Author: By Sean O’Grady, Economics Editor
United States GDP contracted at an annualised rate of 1 per cent between April and June, compared with the same period in 2008. That was significantly better than the consensus expectation of a 1.5 per cent annualised fall. However, the US Bureau of Economic Analysis also downgraded its earlier estimates for growth, with a 6.4 per cent annualised decline now given as the reading for the first quarter of this year, even worse than feared.
The cumulative drop in output since the peak last year is now 3.7 per cent over four quarters ? the longest and deepest drop in output the world’s largest economy has experienced since the Second World War.
Bart van Ark, the Conference Board’s chief economist, said: “The path to recovery remains a long haul, with more disappointments likely in the months to come. The contraction ? though less severe than most forecasts ? offers no sign of a V-shaped recovery.”
Much of the continuing decline derives from 20 per cent shrinkage in business investment, including inventories and stocks. This “destocking effect” has been one of the most powerful deflationary influences in the recession. Analysts expressed the hope that the very speed of the correction now going on leaves room for a significant bounce in the third quarter’s figures when they are published later this year.
Even so, markets took the results in their stride, as they also showed that consumption is proving stubbornly weak. The restriction of credit as banks trim lending is likely to prove a long-term drag on the ability of the US economy to stage a vigorous recovery, though signs of life in the real-estate market may now boost confidence and cut the banks’ bad debts.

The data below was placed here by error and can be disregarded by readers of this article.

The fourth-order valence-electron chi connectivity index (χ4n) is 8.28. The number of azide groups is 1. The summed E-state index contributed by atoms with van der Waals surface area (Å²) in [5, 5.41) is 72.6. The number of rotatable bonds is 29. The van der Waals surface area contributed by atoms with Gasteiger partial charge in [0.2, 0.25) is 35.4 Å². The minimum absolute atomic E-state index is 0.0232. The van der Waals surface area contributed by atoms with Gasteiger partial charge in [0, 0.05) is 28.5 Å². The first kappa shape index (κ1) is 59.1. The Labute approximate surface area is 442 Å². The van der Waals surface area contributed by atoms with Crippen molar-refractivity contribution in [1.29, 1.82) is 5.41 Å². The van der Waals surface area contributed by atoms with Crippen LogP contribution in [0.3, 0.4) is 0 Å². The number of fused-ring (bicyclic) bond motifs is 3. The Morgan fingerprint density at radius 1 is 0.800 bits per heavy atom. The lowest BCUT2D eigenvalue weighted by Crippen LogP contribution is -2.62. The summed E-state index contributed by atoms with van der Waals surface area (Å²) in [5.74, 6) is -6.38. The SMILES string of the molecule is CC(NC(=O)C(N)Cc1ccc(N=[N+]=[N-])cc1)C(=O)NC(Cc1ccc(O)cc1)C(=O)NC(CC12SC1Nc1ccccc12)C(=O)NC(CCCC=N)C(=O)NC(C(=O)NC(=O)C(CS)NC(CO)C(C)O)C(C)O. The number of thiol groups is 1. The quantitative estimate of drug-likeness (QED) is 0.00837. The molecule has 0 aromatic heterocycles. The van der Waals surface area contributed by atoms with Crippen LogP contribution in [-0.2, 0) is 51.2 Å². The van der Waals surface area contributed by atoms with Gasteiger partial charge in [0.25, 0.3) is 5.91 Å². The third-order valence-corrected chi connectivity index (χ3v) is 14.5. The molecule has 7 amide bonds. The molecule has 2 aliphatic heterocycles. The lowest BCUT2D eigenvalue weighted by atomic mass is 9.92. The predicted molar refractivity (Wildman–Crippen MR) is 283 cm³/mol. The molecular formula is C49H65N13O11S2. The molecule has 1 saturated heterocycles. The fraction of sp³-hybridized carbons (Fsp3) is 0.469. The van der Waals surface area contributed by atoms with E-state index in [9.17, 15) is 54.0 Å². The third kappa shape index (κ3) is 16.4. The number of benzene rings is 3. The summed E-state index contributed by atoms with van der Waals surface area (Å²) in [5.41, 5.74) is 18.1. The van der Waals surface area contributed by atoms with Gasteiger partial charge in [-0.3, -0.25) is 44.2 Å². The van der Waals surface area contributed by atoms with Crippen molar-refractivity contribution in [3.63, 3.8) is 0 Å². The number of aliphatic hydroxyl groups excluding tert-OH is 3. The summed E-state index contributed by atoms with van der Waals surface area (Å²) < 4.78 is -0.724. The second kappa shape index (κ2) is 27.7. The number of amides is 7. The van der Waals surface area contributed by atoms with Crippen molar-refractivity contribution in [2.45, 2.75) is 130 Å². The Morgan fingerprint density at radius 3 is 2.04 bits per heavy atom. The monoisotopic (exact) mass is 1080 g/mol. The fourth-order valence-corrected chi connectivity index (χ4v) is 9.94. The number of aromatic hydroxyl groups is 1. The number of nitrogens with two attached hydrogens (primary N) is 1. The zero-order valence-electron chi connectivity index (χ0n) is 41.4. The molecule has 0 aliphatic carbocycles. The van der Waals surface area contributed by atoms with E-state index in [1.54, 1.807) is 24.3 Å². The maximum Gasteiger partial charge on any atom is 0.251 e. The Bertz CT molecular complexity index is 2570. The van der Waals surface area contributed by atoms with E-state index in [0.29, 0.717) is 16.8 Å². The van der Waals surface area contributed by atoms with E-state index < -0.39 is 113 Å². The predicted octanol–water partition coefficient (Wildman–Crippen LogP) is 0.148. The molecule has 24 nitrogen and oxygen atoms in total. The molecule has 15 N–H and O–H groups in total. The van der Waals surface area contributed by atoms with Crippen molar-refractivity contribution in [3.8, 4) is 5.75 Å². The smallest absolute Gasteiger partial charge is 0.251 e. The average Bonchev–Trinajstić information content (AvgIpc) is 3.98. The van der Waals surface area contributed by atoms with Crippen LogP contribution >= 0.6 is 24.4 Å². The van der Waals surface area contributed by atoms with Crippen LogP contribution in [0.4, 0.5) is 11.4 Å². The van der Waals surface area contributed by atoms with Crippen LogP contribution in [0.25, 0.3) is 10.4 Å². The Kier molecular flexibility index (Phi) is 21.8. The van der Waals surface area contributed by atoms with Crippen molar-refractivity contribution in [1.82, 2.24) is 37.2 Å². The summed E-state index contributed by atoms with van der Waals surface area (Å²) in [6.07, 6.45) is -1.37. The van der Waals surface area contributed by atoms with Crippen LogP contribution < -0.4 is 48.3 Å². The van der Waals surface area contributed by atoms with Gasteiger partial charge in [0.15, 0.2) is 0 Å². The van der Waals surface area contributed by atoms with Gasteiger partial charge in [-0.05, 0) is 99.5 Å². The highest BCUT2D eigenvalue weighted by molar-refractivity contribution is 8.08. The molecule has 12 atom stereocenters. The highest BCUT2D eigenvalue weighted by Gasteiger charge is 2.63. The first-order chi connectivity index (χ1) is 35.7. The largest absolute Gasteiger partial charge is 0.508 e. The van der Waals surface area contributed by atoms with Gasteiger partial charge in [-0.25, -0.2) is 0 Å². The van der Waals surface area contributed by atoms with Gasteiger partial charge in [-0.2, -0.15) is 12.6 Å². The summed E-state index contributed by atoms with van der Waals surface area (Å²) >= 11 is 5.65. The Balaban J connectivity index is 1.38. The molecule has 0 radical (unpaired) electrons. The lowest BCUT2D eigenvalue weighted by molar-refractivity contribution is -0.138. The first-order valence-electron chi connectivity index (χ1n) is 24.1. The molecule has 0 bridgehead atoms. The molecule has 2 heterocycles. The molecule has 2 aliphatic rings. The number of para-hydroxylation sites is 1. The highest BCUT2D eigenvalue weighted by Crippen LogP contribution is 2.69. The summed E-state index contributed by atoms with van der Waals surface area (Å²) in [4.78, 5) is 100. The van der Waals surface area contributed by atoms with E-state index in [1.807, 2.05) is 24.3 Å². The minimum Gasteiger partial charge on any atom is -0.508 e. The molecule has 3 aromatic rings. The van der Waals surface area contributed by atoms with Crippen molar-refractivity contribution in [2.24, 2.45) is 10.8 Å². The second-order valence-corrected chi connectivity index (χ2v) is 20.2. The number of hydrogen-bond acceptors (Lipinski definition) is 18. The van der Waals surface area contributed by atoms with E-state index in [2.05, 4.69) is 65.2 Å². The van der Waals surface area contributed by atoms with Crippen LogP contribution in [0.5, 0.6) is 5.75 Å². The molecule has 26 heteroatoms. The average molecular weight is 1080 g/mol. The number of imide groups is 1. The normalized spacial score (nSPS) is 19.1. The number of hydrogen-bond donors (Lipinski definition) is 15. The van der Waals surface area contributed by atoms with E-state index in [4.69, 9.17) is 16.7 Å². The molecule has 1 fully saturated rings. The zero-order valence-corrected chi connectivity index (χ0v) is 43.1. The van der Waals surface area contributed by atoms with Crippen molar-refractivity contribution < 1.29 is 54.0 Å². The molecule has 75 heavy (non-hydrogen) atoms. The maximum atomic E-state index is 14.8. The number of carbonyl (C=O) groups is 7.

Economists also pointed to the early positive effects of the Obama administration’s $787m (£471m) stimulus programme, though the various spending schemes will have a bigger impact in the second half of this year and in 2010.
Ben Bernanke, chairman of the Federal Reserve, believes the recession will end this year. Some analysts think the economy will grow again ? at perhaps a 1.5 per cent annualised pace ? over the July to September period.
Arek Ohanissian, an economist at CEBR, commented: “Though there will be a bounce from the inventory and investment cycle in due course, it is not clear whether that will be enough for sustained growth. Export activity looks weak as the global slump continues.
“Though the government is doing its best in terms of its massive fiscal stimulus, the returns of which are now starting to show, it cannot go on forever, and will have repercussions in the longer term.”
That stimulus will help to push US government borrowing to 13.5 per cent of GDP this year and 9.7 per cent of national income in 2010, the IMF said yesterday, as it estimated global support to the banks at more than $10 trillion.
The board of the IMF stated that the sharp fall in US economic output “seems to be ending” but a recovery is likely to be slow and gradual: “As a result of their increasingly strong and comprehensive policy measures, the sharp fall in economic output seems to be ending and confidence in financial stability has strengthened…
“Nevertheless, with financial strains still elevated, the recovery is likely to be gradual, and risks are tilted to the downside.”
The IMF said that the British Government’s borrowings will rise to 13.3 per cent of GDP next year.
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